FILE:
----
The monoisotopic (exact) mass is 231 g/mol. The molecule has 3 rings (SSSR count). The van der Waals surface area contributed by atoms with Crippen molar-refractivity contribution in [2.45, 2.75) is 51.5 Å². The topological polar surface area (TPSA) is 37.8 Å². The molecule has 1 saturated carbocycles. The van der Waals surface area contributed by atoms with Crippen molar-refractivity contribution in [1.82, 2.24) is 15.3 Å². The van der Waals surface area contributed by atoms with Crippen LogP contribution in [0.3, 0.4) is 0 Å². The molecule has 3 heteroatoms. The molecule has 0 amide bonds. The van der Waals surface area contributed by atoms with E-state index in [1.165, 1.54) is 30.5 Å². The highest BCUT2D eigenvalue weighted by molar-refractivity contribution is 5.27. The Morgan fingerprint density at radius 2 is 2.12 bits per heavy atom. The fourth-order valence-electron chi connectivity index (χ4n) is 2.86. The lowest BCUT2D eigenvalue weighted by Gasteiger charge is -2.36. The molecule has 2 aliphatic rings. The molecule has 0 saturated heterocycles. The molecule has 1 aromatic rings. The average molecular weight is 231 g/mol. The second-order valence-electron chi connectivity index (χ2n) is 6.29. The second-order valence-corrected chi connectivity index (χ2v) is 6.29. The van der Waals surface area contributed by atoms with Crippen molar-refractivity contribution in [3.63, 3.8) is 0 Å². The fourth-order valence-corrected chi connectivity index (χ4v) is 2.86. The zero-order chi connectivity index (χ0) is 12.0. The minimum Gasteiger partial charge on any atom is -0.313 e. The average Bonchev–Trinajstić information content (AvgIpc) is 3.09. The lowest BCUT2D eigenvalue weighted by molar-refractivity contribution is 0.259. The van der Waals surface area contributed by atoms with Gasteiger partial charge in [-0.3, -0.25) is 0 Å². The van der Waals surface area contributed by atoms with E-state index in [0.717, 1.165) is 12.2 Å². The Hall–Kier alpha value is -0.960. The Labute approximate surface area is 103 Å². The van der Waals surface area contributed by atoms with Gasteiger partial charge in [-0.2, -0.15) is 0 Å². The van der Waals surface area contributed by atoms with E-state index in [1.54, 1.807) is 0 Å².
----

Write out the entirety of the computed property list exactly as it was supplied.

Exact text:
The monoisotopic (exact) mass is 231 g/mol. The molecule has 3 rings (SSSR count). The van der Waals surface area contributed by atoms with Crippen molar-refractivity contribution in [2.45, 2.75) is 51.5 Å². The topological polar surface area (TPSA) is 37.8 Å². The molecule has 1 saturated carbocycles. The van der Waals surface area contributed by atoms with Crippen molar-refractivity contribution in [1.82, 2.24) is 15.3 Å². The van der Waals surface area contributed by atoms with Crippen LogP contribution in [0.3, 0.4) is 0 Å². The molecule has 3 heteroatoms. The molecule has 0 amide bonds. The van der Waals surface area contributed by atoms with E-state index in [1.165, 1.54) is 30.5 Å². The highest BCUT2D eigenvalue weighted by molar-refractivity contribution is 5.27. The Morgan fingerprint density at radius 2 is 2.12 bits per heavy atom. The fourth-order valence-electron chi connectivity index (χ4n) is 2.86. The lowest BCUT2D eigenvalue weighted by Gasteiger charge is -2.36. The molecule has 2 aliphatic rings. The molecule has 0 saturated heterocycles. The molecule has 1 aromatic rings. The average molecular weight is 231 g/mol. The second-order valence-electron chi connectivity index (χ2n) is 6.29. The second-order valence-corrected chi connectivity index (χ2v) is 6.29. The van der Waals surface area contributed by atoms with Crippen molar-refractivity contribution in [3.63, 3.8) is 0 Å². The fourth-order valence-corrected chi connectivity index (χ4v) is 2.86. The zero-order chi connectivity index (χ0) is 12.0. The minimum Gasteiger partial charge on any atom is -0.313 e. The average Bonchev–Trinajstić information content (AvgIpc) is 3.09. The lowest BCUT2D eigenvalue weighted by molar-refractivity contribution is 0.259. The van der Waals surface area contributed by atoms with Gasteiger partial charge in [-0.3, -0.25) is 0 Å². The van der Waals surface area contributed by atoms with E-state index in [0.717, 1.165) is 12.2 Å². The Hall–Kier alpha value is -0.960. The Labute approximate surface area is 103 Å². The van der Waals surface area contributed by atoms with Gasteiger partial charge in [-0.2, -0.15) is 0 Å². The van der Waals surface area contributed by atoms with E-state index in [1.54, 1.807) is 0 Å².